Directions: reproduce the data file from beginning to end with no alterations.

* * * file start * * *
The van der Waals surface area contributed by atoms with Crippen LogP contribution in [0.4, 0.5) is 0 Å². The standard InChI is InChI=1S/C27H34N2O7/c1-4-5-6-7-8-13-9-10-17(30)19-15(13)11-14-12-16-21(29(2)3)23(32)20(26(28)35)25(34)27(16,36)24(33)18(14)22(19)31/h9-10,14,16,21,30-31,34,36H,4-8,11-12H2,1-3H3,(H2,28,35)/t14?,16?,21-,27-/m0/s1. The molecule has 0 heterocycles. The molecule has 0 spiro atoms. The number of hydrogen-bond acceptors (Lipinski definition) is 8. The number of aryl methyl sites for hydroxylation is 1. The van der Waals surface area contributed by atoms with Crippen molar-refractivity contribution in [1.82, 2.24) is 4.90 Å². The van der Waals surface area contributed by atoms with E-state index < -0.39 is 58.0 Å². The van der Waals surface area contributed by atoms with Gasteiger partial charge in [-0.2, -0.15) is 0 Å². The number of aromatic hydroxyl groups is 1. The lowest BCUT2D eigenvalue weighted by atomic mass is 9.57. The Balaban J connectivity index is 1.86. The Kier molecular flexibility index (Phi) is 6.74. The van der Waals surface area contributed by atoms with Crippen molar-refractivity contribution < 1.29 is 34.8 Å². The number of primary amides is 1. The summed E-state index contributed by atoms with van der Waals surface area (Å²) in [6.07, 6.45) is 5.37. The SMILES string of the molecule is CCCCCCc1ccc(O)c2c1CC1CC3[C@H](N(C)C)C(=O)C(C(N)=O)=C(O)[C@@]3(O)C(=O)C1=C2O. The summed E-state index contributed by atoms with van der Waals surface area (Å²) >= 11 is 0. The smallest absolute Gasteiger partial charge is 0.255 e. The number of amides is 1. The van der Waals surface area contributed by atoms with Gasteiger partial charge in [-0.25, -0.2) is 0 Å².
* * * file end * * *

The van der Waals surface area contributed by atoms with Crippen LogP contribution in [0.4, 0.5) is 0 Å². The standard InChI is InChI=1S/C27H34N2O7/c1-4-5-6-7-8-13-9-10-17(30)19-15(13)11-14-12-16-21(29(2)3)23(32)20(26(28)35)25(34)27(16,36)24(33)18(14)22(19)31/h9-10,14,16,21,30-31,34,36H,4-8,11-12H2,1-3H3,(H2,28,35)/t14?,16?,21-,27-/m0/s1. The molecule has 0 heterocycles. The molecule has 0 spiro atoms. The number of hydrogen-bond acceptors (Lipinski definition) is 8. The number of aryl methyl sites for hydroxylation is 1. The van der Waals surface area contributed by atoms with Crippen molar-refractivity contribution in [1.82, 2.24) is 4.90 Å². The van der Waals surface area contributed by atoms with E-state index < -0.39 is 58.0 Å². The van der Waals surface area contributed by atoms with Gasteiger partial charge in [-0.2, -0.15) is 0 Å². The number of aromatic hydroxyl groups is 1. The lowest BCUT2D eigenvalue weighted by atomic mass is 9.57. The Balaban J connectivity index is 1.86. The Kier molecular flexibility index (Phi) is 6.74. The van der Waals surface area contributed by atoms with Crippen molar-refractivity contribution < 1.29 is 34.8 Å². The number of primary amides is 1. The summed E-state index contributed by atoms with van der Waals surface area (Å²) in [6.07, 6.45) is 5.37. The SMILES string of the molecule is CCCCCCc1ccc(O)c2c1CC1CC3[C@H](N(C)C)C(=O)C(C(N)=O)=C(O)[C@@]3(O)C(=O)C1=C2O. The summed E-state index contributed by atoms with van der Waals surface area (Å²) >= 11 is 0. The smallest absolute Gasteiger partial charge is 0.255 e. The number of amides is 1. The van der Waals surface area contributed by atoms with Gasteiger partial charge in [-0.25, -0.2) is 0 Å².